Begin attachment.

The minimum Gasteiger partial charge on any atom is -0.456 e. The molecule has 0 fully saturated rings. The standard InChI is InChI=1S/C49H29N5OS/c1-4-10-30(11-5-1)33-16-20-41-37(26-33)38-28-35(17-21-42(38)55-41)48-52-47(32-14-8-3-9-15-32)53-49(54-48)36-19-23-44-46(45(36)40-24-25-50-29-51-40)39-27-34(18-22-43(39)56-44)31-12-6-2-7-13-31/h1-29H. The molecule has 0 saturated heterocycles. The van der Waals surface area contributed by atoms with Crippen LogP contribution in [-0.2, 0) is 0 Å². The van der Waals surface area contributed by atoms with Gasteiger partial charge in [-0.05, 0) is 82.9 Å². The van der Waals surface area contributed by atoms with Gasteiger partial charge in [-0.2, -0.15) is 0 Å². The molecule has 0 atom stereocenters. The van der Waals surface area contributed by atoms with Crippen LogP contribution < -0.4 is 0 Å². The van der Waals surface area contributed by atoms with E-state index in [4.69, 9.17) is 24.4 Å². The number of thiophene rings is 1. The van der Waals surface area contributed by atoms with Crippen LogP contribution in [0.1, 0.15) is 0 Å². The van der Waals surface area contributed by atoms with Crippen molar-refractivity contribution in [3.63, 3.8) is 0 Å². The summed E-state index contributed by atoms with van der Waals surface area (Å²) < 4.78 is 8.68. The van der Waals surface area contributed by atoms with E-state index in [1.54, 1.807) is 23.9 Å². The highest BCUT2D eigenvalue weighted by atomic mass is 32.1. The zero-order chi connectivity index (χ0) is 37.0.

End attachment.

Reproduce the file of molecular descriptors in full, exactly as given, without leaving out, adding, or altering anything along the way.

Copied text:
The minimum Gasteiger partial charge on any atom is -0.456 e. The molecule has 0 fully saturated rings. The standard InChI is InChI=1S/C49H29N5OS/c1-4-10-30(11-5-1)33-16-20-41-37(26-33)38-28-35(17-21-42(38)55-41)48-52-47(32-14-8-3-9-15-32)53-49(54-48)36-19-23-44-46(45(36)40-24-25-50-29-51-40)39-27-34(18-22-43(39)56-44)31-12-6-2-7-13-31/h1-29H. The molecule has 0 saturated heterocycles. The van der Waals surface area contributed by atoms with Crippen LogP contribution in [-0.2, 0) is 0 Å². The van der Waals surface area contributed by atoms with Gasteiger partial charge in [-0.05, 0) is 82.9 Å². The van der Waals surface area contributed by atoms with Gasteiger partial charge in [-0.2, -0.15) is 0 Å². The molecule has 0 atom stereocenters. The van der Waals surface area contributed by atoms with Crippen LogP contribution < -0.4 is 0 Å². The van der Waals surface area contributed by atoms with E-state index in [4.69, 9.17) is 24.4 Å². The number of thiophene rings is 1. The van der Waals surface area contributed by atoms with Crippen LogP contribution in [0.1, 0.15) is 0 Å². The van der Waals surface area contributed by atoms with Crippen molar-refractivity contribution in [3.63, 3.8) is 0 Å². The summed E-state index contributed by atoms with van der Waals surface area (Å²) < 4.78 is 8.68. The van der Waals surface area contributed by atoms with E-state index in [1.54, 1.807) is 23.9 Å². The highest BCUT2D eigenvalue weighted by atomic mass is 32.1. The zero-order chi connectivity index (χ0) is 37.0.